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[feature request] Allow setnames() to skip column names that don't exist #3030

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M-YD opened this issue Sep 4, 2018 · 13 comments
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[feature request] Allow setnames() to skip column names that don't exist #3030

M-YD opened this issue Sep 4, 2018 · 13 comments
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@M-YD
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@M-YD M-YD commented Sep 4, 2018

There have been a number of similar posts to this, but nothing that seems to directly address the issue that I am proposing and which I think would be a very useful update.

The issue I am having is that I have implemented setnames() as part of a large and complicated function (500 lines) that I have built and to be presented with an error after having spent quite some time waiting for it to execute is unhelpful and also annoying because it means that the time I had spent waiting for it to complete was for nothing.

What would have been really helpful in this scenario is an if/else-type condition when checking old columns and skipping them if they didn't exist.

Something along the lines of:

if(!(old %in% colnames)){ # Checks if old columns names do not exist in existing column names
    next # Skip to the next item in the list if TRUE
}

The reason I would check it with a ! (NOT) is because the very nature of setnames() checks to see if the names do exist; if so, it continues as normal because that is literally what it is designed for. Therefore, checking for existing names within setnames() is futile because that is what setnames() is doing in the first instance.

The trouble with the current setup of setnames() is that it works on the assumption that I know precisely which columns exist at any given point.

I don't.

I have a good idea, but it isn't always correct because there are literally dozens of potential scenarios that could occur based on numerous variations of how the data I am extracting are gathered.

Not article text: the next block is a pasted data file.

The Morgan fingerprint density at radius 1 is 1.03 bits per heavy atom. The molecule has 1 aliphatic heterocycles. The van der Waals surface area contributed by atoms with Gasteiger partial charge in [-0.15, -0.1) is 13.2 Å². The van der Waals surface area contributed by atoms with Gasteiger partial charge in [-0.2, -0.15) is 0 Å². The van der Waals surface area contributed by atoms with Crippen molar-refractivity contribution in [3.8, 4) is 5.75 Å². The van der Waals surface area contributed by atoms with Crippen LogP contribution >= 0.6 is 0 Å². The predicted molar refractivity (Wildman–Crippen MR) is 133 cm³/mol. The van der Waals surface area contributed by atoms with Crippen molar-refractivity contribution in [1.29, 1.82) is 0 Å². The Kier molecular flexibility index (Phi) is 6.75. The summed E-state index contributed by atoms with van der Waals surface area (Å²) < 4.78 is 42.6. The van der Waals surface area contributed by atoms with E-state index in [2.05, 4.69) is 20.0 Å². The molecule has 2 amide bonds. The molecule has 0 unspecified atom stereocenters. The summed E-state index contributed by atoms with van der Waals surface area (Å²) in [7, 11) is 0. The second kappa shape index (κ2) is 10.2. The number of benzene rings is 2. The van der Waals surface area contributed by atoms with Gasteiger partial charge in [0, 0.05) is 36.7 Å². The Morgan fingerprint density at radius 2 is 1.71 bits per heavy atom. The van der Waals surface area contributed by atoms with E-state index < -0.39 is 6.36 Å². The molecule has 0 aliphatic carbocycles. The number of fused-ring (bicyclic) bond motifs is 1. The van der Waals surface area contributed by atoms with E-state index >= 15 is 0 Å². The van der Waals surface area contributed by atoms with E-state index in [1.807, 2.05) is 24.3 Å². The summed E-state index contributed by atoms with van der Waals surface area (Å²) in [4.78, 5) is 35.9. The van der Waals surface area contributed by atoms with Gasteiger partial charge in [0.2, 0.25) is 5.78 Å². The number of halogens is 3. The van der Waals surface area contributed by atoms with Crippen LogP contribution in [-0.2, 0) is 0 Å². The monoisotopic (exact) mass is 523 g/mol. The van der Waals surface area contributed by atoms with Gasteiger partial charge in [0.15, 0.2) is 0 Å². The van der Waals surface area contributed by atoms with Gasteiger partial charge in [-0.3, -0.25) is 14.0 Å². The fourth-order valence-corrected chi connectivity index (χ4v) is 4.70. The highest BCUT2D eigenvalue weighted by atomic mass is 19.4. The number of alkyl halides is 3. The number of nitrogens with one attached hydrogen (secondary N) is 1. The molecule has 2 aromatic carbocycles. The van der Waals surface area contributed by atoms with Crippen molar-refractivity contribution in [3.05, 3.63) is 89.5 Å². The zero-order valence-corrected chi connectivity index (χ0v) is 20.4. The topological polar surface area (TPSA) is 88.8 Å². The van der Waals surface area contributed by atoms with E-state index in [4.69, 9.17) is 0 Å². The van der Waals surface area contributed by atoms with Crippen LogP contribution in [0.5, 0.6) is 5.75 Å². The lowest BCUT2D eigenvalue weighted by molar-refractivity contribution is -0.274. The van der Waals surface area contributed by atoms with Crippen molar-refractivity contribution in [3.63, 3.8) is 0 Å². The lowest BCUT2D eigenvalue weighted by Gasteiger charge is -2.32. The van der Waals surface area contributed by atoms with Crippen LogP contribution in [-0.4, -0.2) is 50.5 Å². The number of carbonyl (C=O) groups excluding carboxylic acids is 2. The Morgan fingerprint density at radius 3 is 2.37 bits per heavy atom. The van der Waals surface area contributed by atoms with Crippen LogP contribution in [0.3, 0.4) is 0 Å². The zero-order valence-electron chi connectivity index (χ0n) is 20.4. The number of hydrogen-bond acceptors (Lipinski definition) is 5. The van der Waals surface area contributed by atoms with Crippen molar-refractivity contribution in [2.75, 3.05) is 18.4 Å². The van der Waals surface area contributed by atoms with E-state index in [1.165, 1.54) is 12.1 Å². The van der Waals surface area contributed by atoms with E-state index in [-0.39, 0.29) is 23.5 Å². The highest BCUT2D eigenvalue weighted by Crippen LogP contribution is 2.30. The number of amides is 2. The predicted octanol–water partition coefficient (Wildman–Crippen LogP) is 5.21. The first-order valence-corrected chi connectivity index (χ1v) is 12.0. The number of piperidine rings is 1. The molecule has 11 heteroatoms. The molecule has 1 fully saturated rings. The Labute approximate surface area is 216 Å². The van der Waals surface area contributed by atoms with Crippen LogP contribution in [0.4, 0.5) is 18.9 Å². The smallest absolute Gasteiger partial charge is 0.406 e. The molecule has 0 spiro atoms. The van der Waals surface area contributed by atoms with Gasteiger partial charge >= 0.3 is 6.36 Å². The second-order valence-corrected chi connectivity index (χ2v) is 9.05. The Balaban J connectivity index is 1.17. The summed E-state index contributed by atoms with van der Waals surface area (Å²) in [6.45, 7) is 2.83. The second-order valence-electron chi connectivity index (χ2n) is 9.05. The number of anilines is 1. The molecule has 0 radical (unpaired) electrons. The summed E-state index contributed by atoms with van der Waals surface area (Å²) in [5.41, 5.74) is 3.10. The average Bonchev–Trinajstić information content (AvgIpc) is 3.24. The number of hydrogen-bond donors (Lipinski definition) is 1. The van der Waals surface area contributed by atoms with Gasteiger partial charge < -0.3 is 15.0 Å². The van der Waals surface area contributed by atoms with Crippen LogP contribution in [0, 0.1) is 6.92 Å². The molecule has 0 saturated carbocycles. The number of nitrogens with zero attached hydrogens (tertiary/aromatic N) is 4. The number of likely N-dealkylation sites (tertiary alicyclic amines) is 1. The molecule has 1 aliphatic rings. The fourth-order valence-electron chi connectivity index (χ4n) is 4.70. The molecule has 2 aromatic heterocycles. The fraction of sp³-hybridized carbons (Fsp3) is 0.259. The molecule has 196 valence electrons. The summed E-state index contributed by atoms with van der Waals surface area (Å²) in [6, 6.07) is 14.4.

Approximately 90.00%-95.00% of the time, the columns that I am working with are typically the same ones, but there are those odd occasions (the other 5.00%-10.00%) where this is not the case and all of a sudden, something breaks unexpectedly and I am left trying to figure out a new way to hack another version of this function together to handle this single use case just one time, which is neither a good thing to have to do nor good practice.

All of this could be avoided with a simple check inside setnames() to see if the columns exist or not.

Referring to columns by number might work in some cases, but I think it's neither here nor there because different people will need to refer to columns in different ways; names work best in some scenarios and numbers in others.

In my case, names work best because the columns aren't always in the same order and as such using column numbers could break my data frame and it's possible that I wouldn't know until the end.

Also, in my case if the column doesn't exist then it isn't a problem for me and I am happy to proceed onto the next name in the list. I'm sure that some people would like a warning notification if this happens, and I agree that it is a helpful feature to have, which is why I'm not advocating for it to be removed - not at all. Perhaps a more condensed version of the warning can appear on the fly, or even a summary at the end would be good to have.

An if/else-type condition like this would most certainly make things easier for me, at least, and I'm sure several others would agree.